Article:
Intel to Spend $20 Billion on Two New Fabs in Arizona, Will Pursue Apple as Customer [Video]

Intel to Spend $20 Billion on Two New Fabs in Arizona, Will Pursue Apple as Customer [Video]

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Intel CEO Pat Gelsinger has announced significant manufacturing expansion plans for the company, starting with an estimated $20 billion investment to build two new factories in Arizona. Gelsinger also revealed that Intel plans to become a major provider of foundry capacity in the U.S. and Europe to serve customers globally.

“We are setting a course for a new era of innovation and product leadership at Intel,” said Gelsinger. “Intel is the only company with the depth and breadth of software, silicon and platforms, packaging, and process with at-scale manufacturing customers can depend on for their next-generation innovations. IDM 2.0 is an elegant strategy that only Intel can deliver – and it’s a winning formula. We will use it to design the best products and manufacture them in the best way possible for every category we compete in.”

The new integrated device manufacturing model (IDM 2.0) combines the following three components...

1. Intel’s global, internal factory network for at-scale manufacturing is a key competitive advantage that enables product optimization, improved economics and supply resilience. Today, Gelsinger re-affirmed the company’s expectation to continue manufacturing the majority of its products internally. The company’s 7nm development is progressing well, driven by increased use of extreme ultraviolet lithography (EUV) in a rearchitected, simplified process flow. Intel expects to tape in the compute tile for its first 7nm client CPU (code-named “Meteor Lake”) in the second quarter of this year. In addition to process innovation, Intel’s leadership in packaging technology is an important differentiator that enables the combination of multiple IPs or “tiles” to deliver uniquely tailored products that meet diverse customer requirements in a world of pervasive computing.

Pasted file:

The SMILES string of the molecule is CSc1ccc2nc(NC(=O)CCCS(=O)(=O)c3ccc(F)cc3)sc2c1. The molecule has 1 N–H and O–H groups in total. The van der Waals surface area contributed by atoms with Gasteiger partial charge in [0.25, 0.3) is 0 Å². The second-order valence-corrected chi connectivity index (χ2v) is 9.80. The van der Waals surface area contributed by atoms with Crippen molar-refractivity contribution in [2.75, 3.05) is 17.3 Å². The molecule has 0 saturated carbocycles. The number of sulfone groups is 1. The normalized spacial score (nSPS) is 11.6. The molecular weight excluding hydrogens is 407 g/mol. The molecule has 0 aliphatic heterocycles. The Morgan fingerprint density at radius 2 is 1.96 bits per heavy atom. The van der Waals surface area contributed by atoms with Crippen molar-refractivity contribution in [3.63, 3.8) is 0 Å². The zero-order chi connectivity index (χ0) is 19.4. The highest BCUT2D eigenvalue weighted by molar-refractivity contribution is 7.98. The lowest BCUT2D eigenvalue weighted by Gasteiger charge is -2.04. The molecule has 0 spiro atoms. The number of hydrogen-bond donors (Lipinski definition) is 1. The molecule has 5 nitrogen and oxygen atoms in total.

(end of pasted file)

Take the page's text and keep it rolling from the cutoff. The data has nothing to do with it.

2. Expanded use of third-party foundry capacity. Intel expects to build on its existing relationships with third-party foundries, which today manufacture a range of Intel technology – from communications and connectivity to graphics and chipsets. Gelsinger said he expects Intel’s engagement with third-party foundries to grow and to include manufacturing for a range of modular tiles on advanced process technologies, including products at the core of Intel’s computing offerings for both client and data center segments beginning in 2023. This will provide the increased flexibility and scale needed to optimize Intel’s roadmaps for cost, performance, schedule and supply, giving the company a unique competitive advantage.

3. Building a world-class foundry business, Intel Foundry Services. Intel announced plans to become a major provider of U.S.– and Europe-based foundry capacity to serve the incredible global demand for semiconductor manufacturing. To deliver this vision, Intel is establishing a new standalone business unit, Intel Foundry Services (IFS), led by semiconductor industry veteran Dr. Randhir Thakur, who will report directly to Gelsinger. IFS will be differentiated from other foundry offerings with a combination of leading-edge process technology and packaging, committed capacity in the U.S. and Europe, and a world-class IP portfolio for customers, including x86 cores as well as ARM and RISC-V ecosystem IPs. Gelsinger noted that Intel’s foundry plans have already received strong enthusiasm and statements of support from across the industry.

To accelerate Intel’s IDM 2.0 strategy, Intel will build two new fabs in Arizona, located at the company’s Ocotillo campus. These fabs will support the increasing requirements of Intel’s current products and provide committed capacity for foundry customers. The build-out is expected to create over 3,000 permanent high-tech, high-wage jobs; over 3,000 construction jobs; and approximately 15,000 local long-term jobs.

Notably, Intel plans to pursue Apple as a customer for its new foundry capacity, despite having just launched an aggressive advertising campaign against the company.

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"We're also going to go to some, like you saw in our announcements today, people like Qualcomm who might have been more competitive before and we're now going to say 'Hey, let's find ways to leverage our technologies in ways that weren't possible before and can we become your foundry partner'."

"We also will pursue customers like Apple and say, 'Boy, you know are we possible to build and expand on your foundry capabilities as well?'"

"We're also seeing this as our foundry capabilities, we're expanding the relationships that we have with TSMC, Samsung, UMC and Global Foundries and leveraging them as well. So this is clearly a coop-petition story and one that by managing our business judiciously, by creating more business opportunities, leveraging our world-class ip portfolio, we see IDM 2.0 as a unique strategy for Intel and one that the world needs right now and we can deliver at scale a powerful
accelerant to meet the growing demands for semiconductor technology on a global basis. That's something available to us and we're excited to go execute on this effectively and create many more partners and customers across the industry as a result."
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You can watch the full announcement video below for more details and download the iClarified app or follow iClarified on Twitter, Facebook, YouTube, and RSS for updates.


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